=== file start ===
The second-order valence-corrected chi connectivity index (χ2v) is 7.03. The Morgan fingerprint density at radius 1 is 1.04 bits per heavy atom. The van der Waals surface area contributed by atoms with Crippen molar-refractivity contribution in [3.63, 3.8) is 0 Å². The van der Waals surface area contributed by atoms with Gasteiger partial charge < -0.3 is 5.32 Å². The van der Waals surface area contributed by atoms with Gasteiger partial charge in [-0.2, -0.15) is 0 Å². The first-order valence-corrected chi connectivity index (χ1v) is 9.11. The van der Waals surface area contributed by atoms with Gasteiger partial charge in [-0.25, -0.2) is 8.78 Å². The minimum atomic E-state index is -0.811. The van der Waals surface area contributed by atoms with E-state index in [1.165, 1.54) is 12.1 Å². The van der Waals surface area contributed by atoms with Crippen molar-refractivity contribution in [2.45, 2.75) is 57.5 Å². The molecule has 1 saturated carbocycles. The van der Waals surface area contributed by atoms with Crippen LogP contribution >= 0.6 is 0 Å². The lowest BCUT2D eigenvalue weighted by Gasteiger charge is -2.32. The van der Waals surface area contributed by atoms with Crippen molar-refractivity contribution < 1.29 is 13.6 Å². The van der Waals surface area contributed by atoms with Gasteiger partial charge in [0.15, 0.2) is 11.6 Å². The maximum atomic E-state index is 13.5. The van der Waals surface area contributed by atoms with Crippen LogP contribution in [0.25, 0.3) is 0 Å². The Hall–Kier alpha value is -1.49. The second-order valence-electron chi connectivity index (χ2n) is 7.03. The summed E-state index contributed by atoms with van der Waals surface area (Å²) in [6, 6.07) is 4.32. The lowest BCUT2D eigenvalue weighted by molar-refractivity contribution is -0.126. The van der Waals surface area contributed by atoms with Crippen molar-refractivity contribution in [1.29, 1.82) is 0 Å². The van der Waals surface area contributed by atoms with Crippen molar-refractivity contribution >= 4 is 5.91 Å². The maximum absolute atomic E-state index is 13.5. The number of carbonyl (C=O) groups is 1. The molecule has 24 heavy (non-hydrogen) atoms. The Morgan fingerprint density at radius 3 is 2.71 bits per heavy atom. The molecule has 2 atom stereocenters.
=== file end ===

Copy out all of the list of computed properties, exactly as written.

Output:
The second-order valence-corrected chi connectivity index (χ2v) is 7.03. The Morgan fingerprint density at radius 1 is 1.04 bits per heavy atom. The van der Waals surface area contributed by atoms with Crippen molar-refractivity contribution in [3.63, 3.8) is 0 Å². The van der Waals surface area contributed by atoms with Gasteiger partial charge < -0.3 is 5.32 Å². The van der Waals surface area contributed by atoms with Gasteiger partial charge in [-0.2, -0.15) is 0 Å². The first-order valence-corrected chi connectivity index (χ1v) is 9.11. The van der Waals surface area contributed by atoms with Gasteiger partial charge in [-0.25, -0.2) is 8.78 Å². The minimum atomic E-state index is -0.811. The van der Waals surface area contributed by atoms with E-state index in [1.165, 1.54) is 12.1 Å². The van der Waals surface area contributed by atoms with Crippen molar-refractivity contribution in [2.45, 2.75) is 57.5 Å². The molecule has 1 saturated carbocycles. The van der Waals surface area contributed by atoms with Crippen LogP contribution >= 0.6 is 0 Å². The lowest BCUT2D eigenvalue weighted by Gasteiger charge is -2.32. The van der Waals surface area contributed by atoms with Crippen molar-refractivity contribution < 1.29 is 13.6 Å². The van der Waals surface area contributed by atoms with Gasteiger partial charge in [0.15, 0.2) is 11.6 Å². The maximum atomic E-state index is 13.5. The van der Waals surface area contributed by atoms with Crippen LogP contribution in [0.25, 0.3) is 0 Å². The Hall–Kier alpha value is -1.49. The second-order valence-electron chi connectivity index (χ2n) is 7.03. The summed E-state index contributed by atoms with van der Waals surface area (Å²) in [6, 6.07) is 4.32. The lowest BCUT2D eigenvalue weighted by molar-refractivity contribution is -0.126. The van der Waals surface area contributed by atoms with Crippen molar-refractivity contribution in [1.29, 1.82) is 0 Å². The van der Waals surface area contributed by atoms with Crippen molar-refractivity contribution >= 4 is 5.91 Å². The maximum absolute atomic E-state index is 13.5. The number of carbonyl (C=O) groups is 1. The molecule has 24 heavy (non-hydrogen) atoms. The Morgan fingerprint density at radius 3 is 2.71 bits per heavy atom. The molecule has 2 atom stereocenters.